Date of Award

5-2003

Degree Type

Dissertation

Degree Name

Doctor of Philosophy

Major

Mathematics

Major Professor

Thomas G. Hallam

Committee Members

Louis J. Gross, Samuel Jordan, Steven Wilhelm

Abstract

In 1987 an outbreak of a previously unobserved disease occurred in Canada and was traced back to the toxin domoic acid produced by the diatom Pseudo-nitzschia multiseries. Since then, fisheries closures due to domoic acid have occurred worldwide. Pseudo-nitzschia species produce domoic acid under nutrient stress, including low silicon or phosphorus under high nitrogen conditions. However, it is still unclear what conditions cause the dangerously high levels that have sometimes been observed. We present an individual-based algae model detailing the physiology of an algal cell with a focus on nutrient and energy flows to delineate the causes of domoic acid production. The model has been adapted to the specific problem of Pseudo-nitzschia multiseries by including silicon dynamics, a frustule component, domoic acid production, and sexual reproduction. The individual model is incorporated into a population model using a McKendrick-von Foerster partial differential equation. The model is compared to experimental data from chemostat and batch experiments on two separate strains of Pseudo-nitzschia multiseries. The differences in parameter values required to fit each experiment reveal differences in the physiology of the two strains, specifically in nutrient uptake, photosynthetic rate and the level of toxin production possible. Simulations using the calibrated model show that silicon limitation must be concurrent with an abundance of nitrogen for domoic acid production to be high.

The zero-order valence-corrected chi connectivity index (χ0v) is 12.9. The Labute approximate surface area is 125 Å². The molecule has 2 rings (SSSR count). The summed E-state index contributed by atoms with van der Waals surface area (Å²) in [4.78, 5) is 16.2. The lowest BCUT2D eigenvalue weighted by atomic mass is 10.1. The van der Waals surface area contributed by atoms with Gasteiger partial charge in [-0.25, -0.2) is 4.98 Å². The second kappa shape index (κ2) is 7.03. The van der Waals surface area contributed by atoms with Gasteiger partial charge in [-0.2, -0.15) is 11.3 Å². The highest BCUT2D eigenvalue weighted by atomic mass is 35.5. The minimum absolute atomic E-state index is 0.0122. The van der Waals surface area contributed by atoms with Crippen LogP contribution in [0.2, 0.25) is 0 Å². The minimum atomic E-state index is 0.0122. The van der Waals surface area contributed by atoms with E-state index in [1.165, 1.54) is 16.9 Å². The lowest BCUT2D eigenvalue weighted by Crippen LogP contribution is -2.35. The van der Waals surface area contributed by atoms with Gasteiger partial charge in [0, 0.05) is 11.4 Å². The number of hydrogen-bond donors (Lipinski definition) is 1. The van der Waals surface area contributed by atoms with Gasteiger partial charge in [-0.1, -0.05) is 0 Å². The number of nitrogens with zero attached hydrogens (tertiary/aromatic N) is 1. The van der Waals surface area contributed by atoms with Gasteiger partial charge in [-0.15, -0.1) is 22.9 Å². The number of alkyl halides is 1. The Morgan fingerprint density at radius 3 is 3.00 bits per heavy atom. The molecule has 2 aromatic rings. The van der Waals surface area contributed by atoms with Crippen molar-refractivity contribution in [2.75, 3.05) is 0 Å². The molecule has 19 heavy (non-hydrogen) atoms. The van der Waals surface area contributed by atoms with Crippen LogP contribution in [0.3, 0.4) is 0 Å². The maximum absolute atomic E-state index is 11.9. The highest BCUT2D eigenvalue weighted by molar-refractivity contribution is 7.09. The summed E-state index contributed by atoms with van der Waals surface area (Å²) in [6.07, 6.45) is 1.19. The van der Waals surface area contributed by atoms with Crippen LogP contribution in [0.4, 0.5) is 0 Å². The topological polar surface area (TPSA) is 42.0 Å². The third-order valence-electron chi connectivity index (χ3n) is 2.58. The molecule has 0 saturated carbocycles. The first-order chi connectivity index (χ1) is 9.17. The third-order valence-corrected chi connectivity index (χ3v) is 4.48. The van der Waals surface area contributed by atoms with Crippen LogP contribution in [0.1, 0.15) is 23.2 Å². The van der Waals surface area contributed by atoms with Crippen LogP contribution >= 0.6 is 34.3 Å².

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Mathematics Commons

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